Rebecca Newberger Goldstein’s religious fiction, 36 Arguments for the Existence of God
(2009), follows an atheist professor on a quest to understand religion and why people believe in God. The book is popular with readers of religious fiction for its exploration of the tension between religious belief and skepticism. An award-winning writer with a PhD in philosophy, Goldstein taught courses on subjects such as the rationalists, the empiricists, the ancient Greeks, and philosophical theories at Barnard College before writing full-time. 36 Arguments for the Existence of God
is one of her most popular works.
The protagonist, Cass Seltzer, is a psychology professor who specializes in debunking religious beliefs and traditions. His proudest achievement is his book, The Varieties of Religious Illusion
, in which he argues that all religions are manifestations of the illusion that God exists. An unwavering atheist, Cass knows he will never change his mind about God.
In his book, Cass sets out thirty-six arguments that people use to justify the existence of God. Picking apart these arguments one by one, Cass hopes that fellow atheists can use his book to show believers how wrong they are. The media dubs Cass the “atheist with a soul” because he is so passionate about what he believes. Although he hates to admit it, Cass loves the attention.
The first and, for Cass, the most important argument he disputes in the book, is the cosmological argument. He says that, if everything that exists must have a cause, then something caused God. Since nothing and no one created God, God cannot exist. Cass also refutes the argument that there is nothing greater than God because, to him, the argument doesn’t make sense. Although Cass discusses the arguments at length throughout the text, he also includes an appendix with snippets reminding readers about the key takeaways from the book.
As the buzz around Cass’s book grows, so does his status and public notoriety. He becomes a national celebrity, and everyone wants to interview him or have him on their TV shows. Before long, he attracts the attention of a beautiful woman, Lucinda Mandelbaum. A distinguished mathematician, she is drawn to men like Cass. They begin a passionate affair; for the first time, Cass feels that he has found a woman who understands him.
One week, Lucinda heads off to an academic conference. One of the headline speakers, she is offering talks on game theory. While she’s away, Cass doesn’t know what to do with himself. He misses having her around, and he longs for their conversations about atheism. With nothing better to do, Cass reminisces about the past and, most importantly, he remembers how he ended up where he is now.
Cass owes his success to Professor Jonas Elijah Klapper, also known as the Extreme Distinguished Professor of Faith, Literature, and Values. Jonas always believed that he knew everything. He assumed that everyone else was stupid and it was up to him to educate them. Cass hated Jonas’s attitude and so he set out to prove him wrong. Jonas motivated him to write the book.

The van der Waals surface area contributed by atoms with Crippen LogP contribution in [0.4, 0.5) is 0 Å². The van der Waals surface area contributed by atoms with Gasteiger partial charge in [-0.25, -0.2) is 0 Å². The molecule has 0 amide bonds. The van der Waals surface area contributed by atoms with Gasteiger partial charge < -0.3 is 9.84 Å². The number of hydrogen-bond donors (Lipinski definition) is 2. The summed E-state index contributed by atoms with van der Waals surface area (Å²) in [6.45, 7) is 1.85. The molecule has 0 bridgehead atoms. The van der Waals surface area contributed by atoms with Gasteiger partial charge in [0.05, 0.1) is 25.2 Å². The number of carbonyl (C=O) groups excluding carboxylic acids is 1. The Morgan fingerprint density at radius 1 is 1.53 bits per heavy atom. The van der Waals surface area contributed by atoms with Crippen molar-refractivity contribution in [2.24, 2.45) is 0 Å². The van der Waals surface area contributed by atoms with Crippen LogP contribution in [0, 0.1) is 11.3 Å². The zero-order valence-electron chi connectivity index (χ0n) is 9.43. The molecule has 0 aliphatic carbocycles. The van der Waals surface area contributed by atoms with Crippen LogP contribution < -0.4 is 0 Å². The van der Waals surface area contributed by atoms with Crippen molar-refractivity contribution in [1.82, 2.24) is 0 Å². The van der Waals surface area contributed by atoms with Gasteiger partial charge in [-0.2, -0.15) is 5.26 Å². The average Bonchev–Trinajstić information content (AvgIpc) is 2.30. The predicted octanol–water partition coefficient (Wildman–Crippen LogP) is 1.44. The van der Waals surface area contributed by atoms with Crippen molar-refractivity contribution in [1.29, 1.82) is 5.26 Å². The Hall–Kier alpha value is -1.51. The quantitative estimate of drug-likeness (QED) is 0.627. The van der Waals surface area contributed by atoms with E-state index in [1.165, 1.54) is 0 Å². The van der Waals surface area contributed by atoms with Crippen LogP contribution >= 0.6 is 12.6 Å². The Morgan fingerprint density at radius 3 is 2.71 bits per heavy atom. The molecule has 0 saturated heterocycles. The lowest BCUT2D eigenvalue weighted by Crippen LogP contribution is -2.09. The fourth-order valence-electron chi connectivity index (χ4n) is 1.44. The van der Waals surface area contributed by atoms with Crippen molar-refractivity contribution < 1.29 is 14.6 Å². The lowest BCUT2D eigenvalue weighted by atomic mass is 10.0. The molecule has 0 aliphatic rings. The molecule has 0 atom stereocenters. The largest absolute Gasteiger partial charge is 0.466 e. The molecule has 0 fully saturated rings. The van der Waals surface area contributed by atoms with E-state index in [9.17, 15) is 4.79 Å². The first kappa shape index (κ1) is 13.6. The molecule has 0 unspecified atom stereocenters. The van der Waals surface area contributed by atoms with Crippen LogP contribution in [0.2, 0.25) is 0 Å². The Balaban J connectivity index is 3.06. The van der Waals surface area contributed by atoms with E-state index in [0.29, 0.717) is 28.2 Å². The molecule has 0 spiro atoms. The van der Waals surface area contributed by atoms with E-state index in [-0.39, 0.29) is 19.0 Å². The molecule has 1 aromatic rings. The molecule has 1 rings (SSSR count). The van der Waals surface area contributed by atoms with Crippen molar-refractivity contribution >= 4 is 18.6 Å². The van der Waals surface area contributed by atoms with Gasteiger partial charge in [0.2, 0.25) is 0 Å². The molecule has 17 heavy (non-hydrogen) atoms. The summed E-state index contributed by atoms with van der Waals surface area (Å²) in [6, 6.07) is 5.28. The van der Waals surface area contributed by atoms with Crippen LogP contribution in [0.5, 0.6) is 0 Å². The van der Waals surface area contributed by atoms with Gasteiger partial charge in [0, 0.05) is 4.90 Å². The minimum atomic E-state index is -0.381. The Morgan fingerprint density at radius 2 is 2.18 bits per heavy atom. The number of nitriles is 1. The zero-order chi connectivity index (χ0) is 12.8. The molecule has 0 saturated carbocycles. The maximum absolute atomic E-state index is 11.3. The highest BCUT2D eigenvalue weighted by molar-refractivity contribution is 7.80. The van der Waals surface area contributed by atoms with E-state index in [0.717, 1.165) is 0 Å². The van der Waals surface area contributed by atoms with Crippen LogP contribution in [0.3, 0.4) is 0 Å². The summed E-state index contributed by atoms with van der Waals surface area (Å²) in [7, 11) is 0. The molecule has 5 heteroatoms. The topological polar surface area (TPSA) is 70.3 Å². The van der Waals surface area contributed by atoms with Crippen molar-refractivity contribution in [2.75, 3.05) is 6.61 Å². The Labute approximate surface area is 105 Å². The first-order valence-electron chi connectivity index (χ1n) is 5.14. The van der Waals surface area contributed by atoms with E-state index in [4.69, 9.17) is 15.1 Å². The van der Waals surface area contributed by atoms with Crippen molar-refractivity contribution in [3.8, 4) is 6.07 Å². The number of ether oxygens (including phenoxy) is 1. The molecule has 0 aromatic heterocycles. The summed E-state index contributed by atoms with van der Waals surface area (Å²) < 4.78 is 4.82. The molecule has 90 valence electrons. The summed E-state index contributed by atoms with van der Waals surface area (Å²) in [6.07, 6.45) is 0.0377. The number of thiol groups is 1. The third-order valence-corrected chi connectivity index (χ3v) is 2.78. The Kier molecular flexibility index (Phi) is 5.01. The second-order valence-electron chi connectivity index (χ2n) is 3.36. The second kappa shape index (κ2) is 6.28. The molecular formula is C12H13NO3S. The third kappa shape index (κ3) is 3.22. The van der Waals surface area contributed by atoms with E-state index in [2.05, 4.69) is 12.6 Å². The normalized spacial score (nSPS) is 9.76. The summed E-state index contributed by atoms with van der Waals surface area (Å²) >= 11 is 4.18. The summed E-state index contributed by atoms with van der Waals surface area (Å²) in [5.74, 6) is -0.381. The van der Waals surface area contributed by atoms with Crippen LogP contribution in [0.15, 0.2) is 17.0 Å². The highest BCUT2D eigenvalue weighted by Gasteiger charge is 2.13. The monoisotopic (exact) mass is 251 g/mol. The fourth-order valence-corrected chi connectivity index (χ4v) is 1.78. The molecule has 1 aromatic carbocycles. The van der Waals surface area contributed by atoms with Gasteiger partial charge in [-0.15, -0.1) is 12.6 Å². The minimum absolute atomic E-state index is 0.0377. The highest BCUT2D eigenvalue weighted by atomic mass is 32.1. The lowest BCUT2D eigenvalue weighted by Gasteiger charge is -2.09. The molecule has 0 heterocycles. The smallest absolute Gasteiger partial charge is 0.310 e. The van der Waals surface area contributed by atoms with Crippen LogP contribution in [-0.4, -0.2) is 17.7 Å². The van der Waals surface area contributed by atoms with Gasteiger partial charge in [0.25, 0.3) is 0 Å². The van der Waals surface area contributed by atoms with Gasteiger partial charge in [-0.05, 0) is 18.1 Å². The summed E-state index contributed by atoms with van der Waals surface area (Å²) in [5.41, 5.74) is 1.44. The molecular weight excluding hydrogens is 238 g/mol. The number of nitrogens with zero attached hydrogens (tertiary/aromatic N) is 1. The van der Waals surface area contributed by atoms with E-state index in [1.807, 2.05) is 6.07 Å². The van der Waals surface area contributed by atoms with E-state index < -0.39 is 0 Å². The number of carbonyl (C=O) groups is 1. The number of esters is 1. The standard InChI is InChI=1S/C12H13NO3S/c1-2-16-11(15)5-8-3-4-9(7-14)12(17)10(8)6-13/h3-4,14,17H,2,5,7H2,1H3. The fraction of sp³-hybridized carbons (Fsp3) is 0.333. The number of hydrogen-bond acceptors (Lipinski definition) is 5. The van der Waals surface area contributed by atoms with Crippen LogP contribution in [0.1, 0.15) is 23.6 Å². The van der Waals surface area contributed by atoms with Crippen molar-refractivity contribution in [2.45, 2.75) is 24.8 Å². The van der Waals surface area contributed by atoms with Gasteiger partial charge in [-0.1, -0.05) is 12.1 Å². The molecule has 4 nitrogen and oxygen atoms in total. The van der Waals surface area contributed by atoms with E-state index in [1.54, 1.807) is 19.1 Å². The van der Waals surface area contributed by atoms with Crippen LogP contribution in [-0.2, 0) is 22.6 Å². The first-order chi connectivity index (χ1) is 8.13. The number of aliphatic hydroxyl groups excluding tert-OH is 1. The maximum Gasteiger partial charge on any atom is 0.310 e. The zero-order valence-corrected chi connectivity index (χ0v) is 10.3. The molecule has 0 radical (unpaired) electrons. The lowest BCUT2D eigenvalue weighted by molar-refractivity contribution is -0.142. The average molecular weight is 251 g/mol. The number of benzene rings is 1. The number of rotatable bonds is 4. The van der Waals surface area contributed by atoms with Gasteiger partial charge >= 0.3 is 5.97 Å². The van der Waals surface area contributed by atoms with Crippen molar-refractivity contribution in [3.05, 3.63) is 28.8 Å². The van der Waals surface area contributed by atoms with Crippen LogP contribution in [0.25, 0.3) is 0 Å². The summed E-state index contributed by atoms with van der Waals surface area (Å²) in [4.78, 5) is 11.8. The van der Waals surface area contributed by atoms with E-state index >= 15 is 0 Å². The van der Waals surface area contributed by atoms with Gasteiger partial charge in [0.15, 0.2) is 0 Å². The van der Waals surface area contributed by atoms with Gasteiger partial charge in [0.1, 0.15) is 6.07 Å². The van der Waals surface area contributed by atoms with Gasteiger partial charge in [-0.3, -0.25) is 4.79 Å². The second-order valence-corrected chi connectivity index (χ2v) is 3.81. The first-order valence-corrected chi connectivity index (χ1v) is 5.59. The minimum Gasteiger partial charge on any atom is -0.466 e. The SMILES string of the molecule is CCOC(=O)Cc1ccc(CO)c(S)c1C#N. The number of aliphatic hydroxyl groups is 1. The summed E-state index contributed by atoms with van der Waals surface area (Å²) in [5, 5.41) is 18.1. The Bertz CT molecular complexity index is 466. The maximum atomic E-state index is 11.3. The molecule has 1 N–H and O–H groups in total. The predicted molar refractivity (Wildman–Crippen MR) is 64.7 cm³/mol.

Cass reflects on other important figures in his life. He remembers his ex-wife, Pascale Puissant, and his ex-girlfriend, Roz Margolies. They both shaped him in different ways, and he keeps in contact with them. He is especially interested in Roz’s never-ending quest to unlock immortality. He doesn’t believe immortality is possible because there is no God who can preserve our souls or spirits.
Another important influence on Cass is his family—in particular, his mother. His mother grew up in a strict Orthodox Jewish sect, but she ran away when she started doubting God. Although she keeps in touch with her family inside the sect, she didn’t want them influencing Cass with their religious talk. Cass wonders if his mother is responsible for his atheism.
For all Cass’s philosophical musings, there is one person he can’t quite work out, a boy called Azarya Valdener. Azarya is a prodigal mathematician growing up in the same sect that Cass’s mother grew up in. Unlike Cass’s girlfriend, Lucinda, Azarya believes that mathematics and religion can coexist. He is on a mission to show the more radical Jewish community how to accept science and God without sacrifice.
Cass doesn’t understand how Azarya can possibly believe in God while accepting how formulaic and rational science is. Ultimately, Azarya shows Cass that the arguments for and against the existence of God are far more complicated than he first thought. Although Cass has no intention of retracting the statements he made in his book, he does realize that science can’t give us all the answers, and that there is room in life for a little bit of imagination.